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Jonathan: from “Clueless” to Adorable

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Goodluck Ebele Jonathan
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By Wole Olaoye

If Jonathan embarks on this trip of self-demystification, he will lose the halo he has won since he conceded defeat to Buhari in 2015. All things being unequal, as they will always be in Nigerian politics, Jonathan will lose the primaries. Thenceforward, he will become a humiliated elephant trapped in a massive pit, like the one in the unforgettable Yoruba folktale.

Goodluck Ebele Jonathan is not a bad man.

He may have appeared to be overwhelmed by daunting circumstances confronting his administration — especially by the pro-democracy groups queuing up behind the expected messiah of the time, General Muhammadu Buhari — but generally he had as good a heart as anyone who has ever tenanted Aso Rock since 1999.
In the wisdom of those testy days, Jonathan could not put any foot right.

Whenever Boko Haram terrorists seemed to be having an upper hand, President Jonathan would be dubbed inept, a total misfit, a co-conspirator and ally of terrorists.

But whenever he tried to rise to the occasion, for example, by bringing in military contractors or mercenaries, who quickly changed the tide and set the tails of the terrorists on fire, he would be dubbed a killer of Muslims, a genocidal monster.
In those days, if you flipped the coin the result would be the same. Head: Jonathan would lose. Tail: Jonathan’s critics would win. An anthem was made of the fact that Boko Haram was controlling 10 local governments in the country.

When, in desperation, he followed the unconventional and ill-advised path of giving raw cash to individuals to help import the required arms and armaments from South Africa, he was roundly condemned and lampooned.
His attempt to rein in 10 million urchins left out of civilisation by an uncaring system which consigned them to a life of beggars in the guise of an Almajiri system, was ridiculed. The schools built all over the North to cater for children were abandoned and allowed to go into disrepair. It has since become known that the almajiri constitute the ready army from which Boko Haram routinely recruits. We may have jettisoned Jonathan’s initiative, but what have we replaced it with — now that the toes of perfidious religiosity buried in makeshift tombs of hypocrisy are sticking out of the grave?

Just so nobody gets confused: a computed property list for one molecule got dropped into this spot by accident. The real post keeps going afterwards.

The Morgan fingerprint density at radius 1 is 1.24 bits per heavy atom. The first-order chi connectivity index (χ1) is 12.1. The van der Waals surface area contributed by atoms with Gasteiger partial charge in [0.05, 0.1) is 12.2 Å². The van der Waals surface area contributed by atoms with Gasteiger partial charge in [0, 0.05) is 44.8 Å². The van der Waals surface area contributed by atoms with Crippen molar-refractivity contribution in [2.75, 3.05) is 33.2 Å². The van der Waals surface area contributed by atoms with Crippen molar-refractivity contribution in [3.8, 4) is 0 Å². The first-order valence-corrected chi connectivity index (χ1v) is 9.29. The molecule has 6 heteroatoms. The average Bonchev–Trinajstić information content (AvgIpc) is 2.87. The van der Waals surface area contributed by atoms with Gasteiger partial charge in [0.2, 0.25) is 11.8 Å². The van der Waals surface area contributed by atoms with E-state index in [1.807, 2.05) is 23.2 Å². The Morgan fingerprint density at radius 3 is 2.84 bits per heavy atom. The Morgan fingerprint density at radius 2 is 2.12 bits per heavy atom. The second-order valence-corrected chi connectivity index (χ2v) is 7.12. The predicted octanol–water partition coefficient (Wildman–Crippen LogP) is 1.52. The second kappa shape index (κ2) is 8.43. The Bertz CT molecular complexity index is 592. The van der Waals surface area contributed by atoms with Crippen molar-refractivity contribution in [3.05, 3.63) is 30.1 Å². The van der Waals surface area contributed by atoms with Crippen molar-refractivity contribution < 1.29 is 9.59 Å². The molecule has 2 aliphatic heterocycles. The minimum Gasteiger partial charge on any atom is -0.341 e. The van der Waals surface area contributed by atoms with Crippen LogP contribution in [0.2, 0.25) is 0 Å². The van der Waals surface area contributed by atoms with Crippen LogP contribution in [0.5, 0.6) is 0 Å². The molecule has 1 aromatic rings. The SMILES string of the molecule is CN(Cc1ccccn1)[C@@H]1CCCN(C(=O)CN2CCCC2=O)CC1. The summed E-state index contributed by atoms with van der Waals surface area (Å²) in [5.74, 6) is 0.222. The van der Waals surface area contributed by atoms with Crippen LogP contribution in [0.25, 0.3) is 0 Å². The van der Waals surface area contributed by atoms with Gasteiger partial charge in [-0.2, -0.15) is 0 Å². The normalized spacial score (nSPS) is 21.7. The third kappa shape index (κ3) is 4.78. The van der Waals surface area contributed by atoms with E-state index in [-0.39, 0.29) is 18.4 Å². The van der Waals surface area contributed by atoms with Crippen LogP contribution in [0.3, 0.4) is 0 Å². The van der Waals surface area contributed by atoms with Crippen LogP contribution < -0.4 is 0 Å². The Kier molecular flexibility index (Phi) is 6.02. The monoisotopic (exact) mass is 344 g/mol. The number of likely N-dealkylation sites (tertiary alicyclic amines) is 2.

Then the 2015 elections happened and opened eyes and minds, as never before imaginable.
Suddenly, all the negative vibes about Jonathan evaporated the moment he conceded defeat in the 2015 elections, confounding both his family members and most implacable critics alike. It was only in the aftermath of that concession that many erstwhile critics permitted themselves the luxury of considering the possibility of some noble qualities in the much vilified president.
In the last seven years, Jonathan has basked in the superstardom associated with being a continental role model.

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African leaders are not famous for conceding defeat. It is more likely that, if he can get away with it, an African leader will rather die in office than watch power slip from his hands. So, all of the inadequacies of President Jonathan melted into nothingness when he demonstrated that Nigeria’s cohesion was more important to him than the tenancy of Aso Rock. Nobody can take that distinction away from him. History will, on that account, make Jonathan smell of roses.

But no chronicler will ever forget that Jonathan was the much touted eagle that fed on vegetables, unlike other members of the Carnivora order. He was the first doctorate holder to be president but he left many of us who rooted for him stranded in disbelief as he tried to navigate the treacherous waters of our peculiar kind of politics — a situation made more daunting by the fact that the mild-mannered man had never been in the trenches of protest or activism, either as a student or as a worker.